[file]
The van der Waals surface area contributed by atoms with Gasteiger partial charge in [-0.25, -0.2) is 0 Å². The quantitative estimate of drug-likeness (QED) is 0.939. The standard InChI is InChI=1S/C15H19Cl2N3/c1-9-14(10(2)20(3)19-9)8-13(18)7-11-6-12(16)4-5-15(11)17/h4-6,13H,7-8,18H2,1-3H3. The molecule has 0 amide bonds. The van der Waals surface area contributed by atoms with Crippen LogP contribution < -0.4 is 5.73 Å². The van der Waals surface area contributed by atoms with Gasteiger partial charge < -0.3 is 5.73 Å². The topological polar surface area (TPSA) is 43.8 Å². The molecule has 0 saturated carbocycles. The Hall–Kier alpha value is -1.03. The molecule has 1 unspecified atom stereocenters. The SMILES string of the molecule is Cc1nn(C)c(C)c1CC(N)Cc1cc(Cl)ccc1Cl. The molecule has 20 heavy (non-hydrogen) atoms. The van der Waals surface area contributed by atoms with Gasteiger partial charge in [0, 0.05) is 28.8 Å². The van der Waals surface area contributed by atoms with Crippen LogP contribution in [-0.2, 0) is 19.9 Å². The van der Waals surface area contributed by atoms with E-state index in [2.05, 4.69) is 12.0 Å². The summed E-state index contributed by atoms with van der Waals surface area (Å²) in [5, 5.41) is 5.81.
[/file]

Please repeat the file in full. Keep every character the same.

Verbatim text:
The van der Waals surface area contributed by atoms with Gasteiger partial charge in [-0.25, -0.2) is 0 Å². The quantitative estimate of drug-likeness (QED) is 0.939. The standard InChI is InChI=1S/C15H19Cl2N3/c1-9-14(10(2)20(3)19-9)8-13(18)7-11-6-12(16)4-5-15(11)17/h4-6,13H,7-8,18H2,1-3H3. The molecule has 0 amide bonds. The van der Waals surface area contributed by atoms with Crippen LogP contribution < -0.4 is 5.73 Å². The van der Waals surface area contributed by atoms with Gasteiger partial charge < -0.3 is 5.73 Å². The topological polar surface area (TPSA) is 43.8 Å². The molecule has 0 saturated carbocycles. The Hall–Kier alpha value is -1.03. The molecule has 1 unspecified atom stereocenters. The SMILES string of the molecule is Cc1nn(C)c(C)c1CC(N)Cc1cc(Cl)ccc1Cl. The molecule has 20 heavy (non-hydrogen) atoms. The van der Waals surface area contributed by atoms with Gasteiger partial charge in [0, 0.05) is 28.8 Å². The van der Waals surface area contributed by atoms with Crippen LogP contribution in [-0.2, 0) is 19.9 Å². The van der Waals surface area contributed by atoms with E-state index in [2.05, 4.69) is 12.0 Å². The summed E-state index contributed by atoms with van der Waals surface area (Å²) in [5, 5.41) is 5.81.